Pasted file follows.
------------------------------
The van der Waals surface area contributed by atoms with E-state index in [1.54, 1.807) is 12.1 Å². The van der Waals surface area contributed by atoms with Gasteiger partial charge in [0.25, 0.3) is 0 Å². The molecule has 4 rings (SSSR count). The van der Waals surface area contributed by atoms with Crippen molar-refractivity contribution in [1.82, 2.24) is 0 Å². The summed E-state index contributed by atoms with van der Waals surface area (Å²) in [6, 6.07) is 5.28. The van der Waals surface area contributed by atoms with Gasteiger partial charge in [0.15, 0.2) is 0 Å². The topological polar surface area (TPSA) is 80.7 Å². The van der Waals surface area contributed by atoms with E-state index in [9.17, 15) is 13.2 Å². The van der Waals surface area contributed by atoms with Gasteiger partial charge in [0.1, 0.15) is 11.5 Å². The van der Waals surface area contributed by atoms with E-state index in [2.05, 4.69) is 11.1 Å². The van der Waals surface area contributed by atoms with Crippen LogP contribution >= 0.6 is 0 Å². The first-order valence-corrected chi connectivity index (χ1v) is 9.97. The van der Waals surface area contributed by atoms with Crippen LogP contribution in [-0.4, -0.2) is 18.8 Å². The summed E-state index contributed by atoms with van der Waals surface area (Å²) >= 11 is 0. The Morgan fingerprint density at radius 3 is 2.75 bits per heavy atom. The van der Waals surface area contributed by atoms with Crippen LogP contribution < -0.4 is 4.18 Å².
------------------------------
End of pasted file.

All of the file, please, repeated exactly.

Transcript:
The van der Waals surface area contributed by atoms with E-state index in [1.54, 1.807) is 12.1 Å². The van der Waals surface area contributed by atoms with Gasteiger partial charge in [0.25, 0.3) is 0 Å². The molecule has 4 rings (SSSR count). The van der Waals surface area contributed by atoms with Crippen molar-refractivity contribution in [1.82, 2.24) is 0 Å². The summed E-state index contributed by atoms with van der Waals surface area (Å²) in [6, 6.07) is 5.28. The van der Waals surface area contributed by atoms with Gasteiger partial charge in [0.15, 0.2) is 0 Å². The topological polar surface area (TPSA) is 80.7 Å². The van der Waals surface area contributed by atoms with E-state index in [9.17, 15) is 13.2 Å². The van der Waals surface area contributed by atoms with Gasteiger partial charge in [0.1, 0.15) is 11.5 Å². The van der Waals surface area contributed by atoms with E-state index in [2.05, 4.69) is 11.1 Å². The van der Waals surface area contributed by atoms with Crippen LogP contribution >= 0.6 is 0 Å². The first-order valence-corrected chi connectivity index (χ1v) is 9.97. The van der Waals surface area contributed by atoms with Crippen LogP contribution in [-0.4, -0.2) is 18.8 Å². The summed E-state index contributed by atoms with van der Waals surface area (Å²) >= 11 is 0. The Morgan fingerprint density at radius 3 is 2.75 bits per heavy atom. The van der Waals surface area contributed by atoms with Crippen LogP contribution < -0.4 is 4.18 Å².